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The flu analogy demonstrates that medicos are capable of treating people with toxic drugs for a toxic disease, with drastic results, hidden.  It shows that epidemiologists are willing to overlook toxic flu, and still claim “vaccine success”.

It is “similar acts evidence” could apply to AIDS too, as follows:

A person could have flu, which can be a prelude to pneumonia, an AIDS symptom.  In NYC, causation could very likely be an unventilated stove or boiler in his apartment complex, or any other massive NYC pollutant source.  Toxic cause wouldn’t have to be heroin use.

If his doctor ordered an environmental review, the man goes home and the medical system may never see him again.  There happens to be a huge conflict of interest.

Otherwise, the status quo:  The man with pneumonia is given an ELISA test which is known to cross-react with many non-HIV diseases.  He is diagnosed HIV positive, though with virtually no toxicology in the AIDS paradigm at any level (virological, clinical, epidemiological), AIDS could be a toxic disease.

The epidemiological perception of "ARV success" fails to adjust for toxic confounders potentially inherent at many levels of "AIDS".  Without the toxicology, that success is moot at best.  Normally, epidemiologists obsessively adjust for confounders, yet, with AIDS and flu, they ignore those confounders.

===Sam wrote=======
I would not go too far with the flu analogy, though.  The success of antiretrovirals in AIDS is very impressive indeed.

This does not mean that they work for all causes of immunosuppression. Thirty years ago that might have been a problem, but diagnostic tools now can tell the difference pretty precisely.  

It is misleading to think that no toxicology studies got done, just that they were limited in time and scope.  And that they did not lead to much of value.

The strongest one I am aware of is that around drug use (heroin, cocaine, etc) as an immune overload, which was popular in the period in 1983 or so in some circles, but no evidence was found to support it.

By the way, I spent two or three years as a member of NJ COSH in the late 70s early 80s, so I understand what toxic exposures can do.  It is just that there is no evidence for them in the AIDS case.  And overwhelming evidence that the main thing operative is HIV.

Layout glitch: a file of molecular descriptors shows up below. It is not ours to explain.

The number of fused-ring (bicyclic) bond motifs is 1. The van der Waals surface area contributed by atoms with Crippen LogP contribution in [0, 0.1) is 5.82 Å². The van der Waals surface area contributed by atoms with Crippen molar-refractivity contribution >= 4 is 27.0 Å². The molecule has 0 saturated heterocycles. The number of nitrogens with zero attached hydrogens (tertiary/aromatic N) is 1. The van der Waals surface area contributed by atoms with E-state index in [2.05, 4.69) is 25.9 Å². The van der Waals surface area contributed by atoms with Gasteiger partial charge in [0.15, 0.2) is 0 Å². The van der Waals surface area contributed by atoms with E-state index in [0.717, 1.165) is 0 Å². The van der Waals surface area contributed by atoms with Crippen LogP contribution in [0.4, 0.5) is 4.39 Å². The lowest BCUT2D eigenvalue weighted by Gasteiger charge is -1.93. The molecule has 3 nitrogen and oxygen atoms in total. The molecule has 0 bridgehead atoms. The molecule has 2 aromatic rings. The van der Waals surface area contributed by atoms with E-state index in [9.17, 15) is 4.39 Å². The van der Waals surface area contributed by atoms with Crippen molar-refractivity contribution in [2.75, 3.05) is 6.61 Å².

This by no means rules out social and economic causative factors.  We can have that discussion if anyone wants to start a new thread.

-----Original Message-----
From: Jim West <[log in to unmask]>
To: SCIENCE-FOR-THE-PEOPLE <[log in to unmask]>
Sent: Wed, Nov 13, 2013 1:48 pm
Subject: Re: HIV AIDS and toxicology

Larry,

Thanks.  This should move the flu parallel closer to AIDS.

With flu, the epidemiology shows “vaccine success” despite virtually no attempt 
to distinguish between virus flu and toxic flu.  The flu paradigm is heavily 
promoted, and the toxic paradigm gets no press or science.  Virus vaccines are 
even promoted by MDs to pregnant women and nursing mothers despite specific 
manufacturer’s contraindications.

http://us.gsk.com/products/assets/us_flulaval.pdf

-Jim

======
Jim:

I get the idea that causes of illness can be misdiagnosed.  What looks like flu 
is actually caused by something else, e.g., environmental pollution.

If for example, environmental pollution was making people ill and not HIV/AIDS, 
then it should show up in epidemiology, e.g., environmental pollution is 
geographically based and anywhere there is a smokestack spewing stuff, more 
people should be getting sick in its vicinity.
Although distinguishing environmental causes from person to person transfer 
might not be easy.  I do not know much about this.

Larry

On 11/13/13 12:13 PM, "Jim West" <[log in to unmask]> wrote:

>Larry,
>
>What do "get" of that?  So I can know how to respond.
>
>- Jim
>
>=========
>Jim:
>
>Thanks. I get that. Are there published examples of environmental 
>poisoning being misdiagnosed as HIV/Aids infection? If so, is there a 
>pattern in them? Seems to me that only the discovery of real poisonings 
>misdiagnosed as HIV would make the case. Otherwise, how would you know?
>
>Larry
>
>On 11/13/13 11:43 AM, "Jim West" <[log in to unmask]> wrote:
>
>>Larry,
>>
>>As an example, as requested, let me draw a simpler parallel.
>>
>>[Flu Parallel]
>>
>>Jane has the flu and sees an MD. According to common protocol, he 
>>gives her pills and sends her home to recover, “See me again if you 
>>don’t feel better.”
>>
>>Jane gets worse and lives miserably with a cycle of chronic disease 
>>and pills, seeing the MD routinely.
>>
>>10 years later, her friend Bob, an environmentalist, finds that her 
>>basement apartment is undoubtedly polluted by boiler exhaust, 
>>measuring hazardous levels of CO and NOx.
>>
>>Jane vents her apartment and the landlord has the boiler vented properly.
>> Jane recovers and tosses the pills.
>>
>>[End of Parallel]
>>
>>Poisoning is commonly misdiagnosed as virus flu. One of several 
>>studies is Dolan (1985).
>>
>>Dolan (1985), Abstract:
>>
>>“Subacute carbon monoxide poisoning is commonly misdiagnosed as an 
>>influenza-like viral illness. All patients presenting... with flu-like 
>>symptoms during February 1985 were asked to give blood samples for 
>>carboxyhemoglobin determination. ... “
>>
>>“No patient with a carboxyhemoglobin level greater than or equal to 
>>10% was diagnosed as having subacute CO poisoning by emergency physicians.
>>Physicians must seek out the possibility of CO toxicity in patients 
>>with flu-like illness...”
>>
>>To this day, MD’s commonly misdiagnose poisoning as virus flu, by 
>>omitting toxicology, i.e., environmental reviews for their clients.
>>
>>Jim